Family Friendly Friday at Buttonwood Park Zoo

Friday, July 20, All Day Buttonwood Park Zoo, New Bedford, MA
The Zoo will be open FREE to the public on Friday, July 1 thanks to the Highland Street Foundation Free Fun Friday program. The Zoo will be open regular hours of 10 AM to 5 PM with last entry at 4:30 PM. Train and Carousel rides will be available for standard ticket prices.

Learn more here.

Kayak Little River

Saturday, July 21, 9:00AM - Noon Cornell Farm, Smith Neck Road, Dartmouth, MA
Paddle through the hidden creeks and marshes along the Little River that connect to the Trustees' Cornell Farm. Meet at Cornell Farm and take the van to put in area. Pre-registration & pre-payment is required.

Cost - Members: $30. Nonmembers: $40.

Details here or call 508.636.4693 x13.


Sunday, July 22, 9AM - 3:30PM Lloyd Center Headquarters, 430 Potomska Road, Dartmouth
Participate in this unique daylong scientific research project, sponsored by the North American Butterfly Association. Counting for the Bristol County area will take place in Dartmouth and New Bedford. Participants should bring a lunch. Drinks will be provided. Long pants and a hat are recommended. A copy of the NABA summary report can be purchased for an additional fee.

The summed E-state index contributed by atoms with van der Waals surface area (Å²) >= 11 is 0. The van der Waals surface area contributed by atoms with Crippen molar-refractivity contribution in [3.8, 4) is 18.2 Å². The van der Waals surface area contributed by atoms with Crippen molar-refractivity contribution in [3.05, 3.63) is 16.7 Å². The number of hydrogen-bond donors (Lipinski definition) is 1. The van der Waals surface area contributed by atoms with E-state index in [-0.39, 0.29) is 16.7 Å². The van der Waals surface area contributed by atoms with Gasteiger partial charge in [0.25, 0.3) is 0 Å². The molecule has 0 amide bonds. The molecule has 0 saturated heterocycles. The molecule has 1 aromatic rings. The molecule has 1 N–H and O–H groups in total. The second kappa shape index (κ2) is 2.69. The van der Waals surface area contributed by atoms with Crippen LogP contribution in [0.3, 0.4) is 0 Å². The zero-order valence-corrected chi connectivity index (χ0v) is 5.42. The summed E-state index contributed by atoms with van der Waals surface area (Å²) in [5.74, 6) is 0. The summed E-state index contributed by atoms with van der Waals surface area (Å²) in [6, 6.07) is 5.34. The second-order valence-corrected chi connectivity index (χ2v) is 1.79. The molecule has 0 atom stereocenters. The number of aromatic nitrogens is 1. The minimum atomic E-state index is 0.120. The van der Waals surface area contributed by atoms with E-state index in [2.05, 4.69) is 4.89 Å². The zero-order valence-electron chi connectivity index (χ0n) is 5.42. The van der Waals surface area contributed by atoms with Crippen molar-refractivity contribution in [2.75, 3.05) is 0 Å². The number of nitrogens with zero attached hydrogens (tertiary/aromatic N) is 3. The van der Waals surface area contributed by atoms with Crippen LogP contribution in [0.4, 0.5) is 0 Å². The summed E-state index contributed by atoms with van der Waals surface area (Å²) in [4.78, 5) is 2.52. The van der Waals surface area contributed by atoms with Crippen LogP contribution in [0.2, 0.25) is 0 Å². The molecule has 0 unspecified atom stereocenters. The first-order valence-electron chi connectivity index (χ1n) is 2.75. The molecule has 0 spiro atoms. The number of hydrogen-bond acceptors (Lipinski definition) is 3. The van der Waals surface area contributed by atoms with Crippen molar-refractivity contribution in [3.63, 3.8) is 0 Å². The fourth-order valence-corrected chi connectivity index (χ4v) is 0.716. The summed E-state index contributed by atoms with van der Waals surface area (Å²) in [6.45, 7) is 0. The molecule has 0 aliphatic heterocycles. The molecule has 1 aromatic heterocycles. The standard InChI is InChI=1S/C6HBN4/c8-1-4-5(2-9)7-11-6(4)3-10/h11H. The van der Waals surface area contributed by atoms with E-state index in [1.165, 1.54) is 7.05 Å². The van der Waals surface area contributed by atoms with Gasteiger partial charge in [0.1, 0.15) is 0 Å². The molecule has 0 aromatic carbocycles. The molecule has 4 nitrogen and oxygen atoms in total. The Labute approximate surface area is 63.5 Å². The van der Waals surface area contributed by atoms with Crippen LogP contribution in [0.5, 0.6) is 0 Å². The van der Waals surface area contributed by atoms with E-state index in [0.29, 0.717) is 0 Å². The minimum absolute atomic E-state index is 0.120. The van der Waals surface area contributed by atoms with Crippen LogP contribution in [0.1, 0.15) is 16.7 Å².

Butterflies are one of the most beautiful elements of the natural world, and scientists now recognize that they can also serve as an important indicator of the health of ecosystems.

Price: Lloyd Center members: $8 Non-members: $10

Pre-registration required by noon on Saturday, July 21st Register here or call 508-558-2918. If you have specific questions regarding the program, please call Mark Mello, Lloyd Center Research Director, at 508-990-0505 x 22.


Sunday, July 22nd (optional) - Friday, July 27th, 9AM - 3:30PM Lloyd Center Headquarters, 430 Potomska Road, Dartmouth
The Lloyd Center has initiated a biodiversity monitoring program to document the current status of our region's natural resources as a baseline to compare and prepare for climate change. Lepidoptera (moths and butterflies) are a major link in the food web and changes that affect these species will have an impact throughout the ecosystem.

The Lloyd Center is offering a week-long program geared towards high school students looking for a research experience to participate in the Lloyd Center's Biodiversity Initiative, focusing on moths and butterflies in the Slocum/Paskamansett watershed during National Moth Week. National Moth Week is a week long, global ?mothing? event to promote the understanding and enjoyment of moths and to raise awareness about biodiversity. Please join us as we celebrate moths, biodiversity and the natural world around us.